Do you think that timing the market is more important than value creation activities?

By Kenneth H. Marks | Last updated: September 15, 2023

So you asked a couple of questions there. First, I do think that understanding the broad market and selling into a positive market is just as important as optimizing the operations of a business before selling. As an example: say a business owner is selling into a positive market and can get two additional turns on EBITDA now. There is the question, should I wait to fix the business and then take two additional turns when the business is ready to sell? But what if you can’t get those two additional turns because the broad market pulls back? So you’re in the same place later versus where you are today.

It’s kind of like the adage, "you want to raise money when you can, not necessarily when you need it." So selling a business is a similar dynamic, whereas you should sell when you can sell versus when you are fully ready. It’s the difference between an internal view and an external view. The external view may be that it’s as good a time to sell because the dynamics are right within the market or the industry versus waiting to optimize to get everything perfect. I think that you have to be cognizant of both.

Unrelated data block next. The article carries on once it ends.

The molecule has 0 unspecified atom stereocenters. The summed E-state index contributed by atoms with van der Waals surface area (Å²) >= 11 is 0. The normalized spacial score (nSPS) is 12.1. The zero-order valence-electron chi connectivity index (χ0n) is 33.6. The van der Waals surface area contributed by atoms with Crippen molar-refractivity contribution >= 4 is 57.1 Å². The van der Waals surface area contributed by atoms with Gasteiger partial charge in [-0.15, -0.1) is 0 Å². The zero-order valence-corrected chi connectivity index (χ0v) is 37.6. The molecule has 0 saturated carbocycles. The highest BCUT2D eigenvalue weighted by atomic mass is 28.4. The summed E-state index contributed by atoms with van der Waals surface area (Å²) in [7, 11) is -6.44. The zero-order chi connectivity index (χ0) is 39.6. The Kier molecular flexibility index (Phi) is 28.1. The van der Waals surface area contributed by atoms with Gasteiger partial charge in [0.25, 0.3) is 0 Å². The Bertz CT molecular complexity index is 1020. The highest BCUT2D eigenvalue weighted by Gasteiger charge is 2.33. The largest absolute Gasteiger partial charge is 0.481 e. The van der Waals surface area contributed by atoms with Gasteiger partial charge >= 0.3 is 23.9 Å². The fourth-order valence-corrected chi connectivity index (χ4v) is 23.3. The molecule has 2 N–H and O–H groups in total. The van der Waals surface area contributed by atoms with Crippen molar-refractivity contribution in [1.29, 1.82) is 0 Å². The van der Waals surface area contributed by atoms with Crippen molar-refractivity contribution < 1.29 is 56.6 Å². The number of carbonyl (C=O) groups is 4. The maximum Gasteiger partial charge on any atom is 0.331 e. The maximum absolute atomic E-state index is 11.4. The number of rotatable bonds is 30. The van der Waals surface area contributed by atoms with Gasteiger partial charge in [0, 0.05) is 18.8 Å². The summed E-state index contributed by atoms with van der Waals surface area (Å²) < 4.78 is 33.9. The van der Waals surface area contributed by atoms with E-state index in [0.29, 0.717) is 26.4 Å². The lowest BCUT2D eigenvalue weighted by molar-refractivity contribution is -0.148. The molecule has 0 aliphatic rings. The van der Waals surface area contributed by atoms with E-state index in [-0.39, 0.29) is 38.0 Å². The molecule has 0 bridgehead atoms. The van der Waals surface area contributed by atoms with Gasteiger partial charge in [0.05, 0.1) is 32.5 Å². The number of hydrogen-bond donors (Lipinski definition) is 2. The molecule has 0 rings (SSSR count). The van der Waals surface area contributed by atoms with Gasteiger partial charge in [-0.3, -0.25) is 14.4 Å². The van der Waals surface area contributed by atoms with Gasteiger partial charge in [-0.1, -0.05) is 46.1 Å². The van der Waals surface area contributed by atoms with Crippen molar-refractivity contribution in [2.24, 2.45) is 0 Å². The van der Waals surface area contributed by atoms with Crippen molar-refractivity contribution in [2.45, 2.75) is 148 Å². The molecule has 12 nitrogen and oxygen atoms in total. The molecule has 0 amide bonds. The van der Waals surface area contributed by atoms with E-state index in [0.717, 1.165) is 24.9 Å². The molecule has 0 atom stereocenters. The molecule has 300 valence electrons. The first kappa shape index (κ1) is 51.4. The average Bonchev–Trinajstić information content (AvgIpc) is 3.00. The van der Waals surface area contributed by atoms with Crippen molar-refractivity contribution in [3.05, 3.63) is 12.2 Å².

Regarding the second question: do entrepreneurs take enough time to really understand market dynamics when selling a business? The short answer is "No," because I don’t think they are contemplating the total life cycle of their company. The business owner's knowledge of this subject has increased though due to the level of media attention on M&A in the recent year.

I think that you see two groups of owners today that are probably more in-tune with market dynamics. The first group is comprised of the business owners that think about retiring or baby boomers. With the amount of outreach that we’ve seen from private equity firms' outbound marketing in the past five years, business owners in the later stages have been forced or at least prodded to think about when is the right time to sell. I don’t think it’s something that they are doing proactively though

The second group is comprised of the younger entrepreneurs that go into business with the intention of going from point A to point B and then sell. They understand now that there is a process and a business cycle. So those folks are really in tune with market dynamics.


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Written by Kenneth H. Marks

Kenneth H. Marks
Mr. Marks is the founder and Managing Partner of High Rock Partners, Inc. He is the lead author of Middle Market M&A: Handbook of Investment Banking Business Consulting and Handbook of Financing Growth: Strategies, Capital Structure and M&A Transactions, 2nd Edition both published by John Wiley Sons, and he authored the publication Strategic Planning for Emerging Growth Companies: A Guide for Management.

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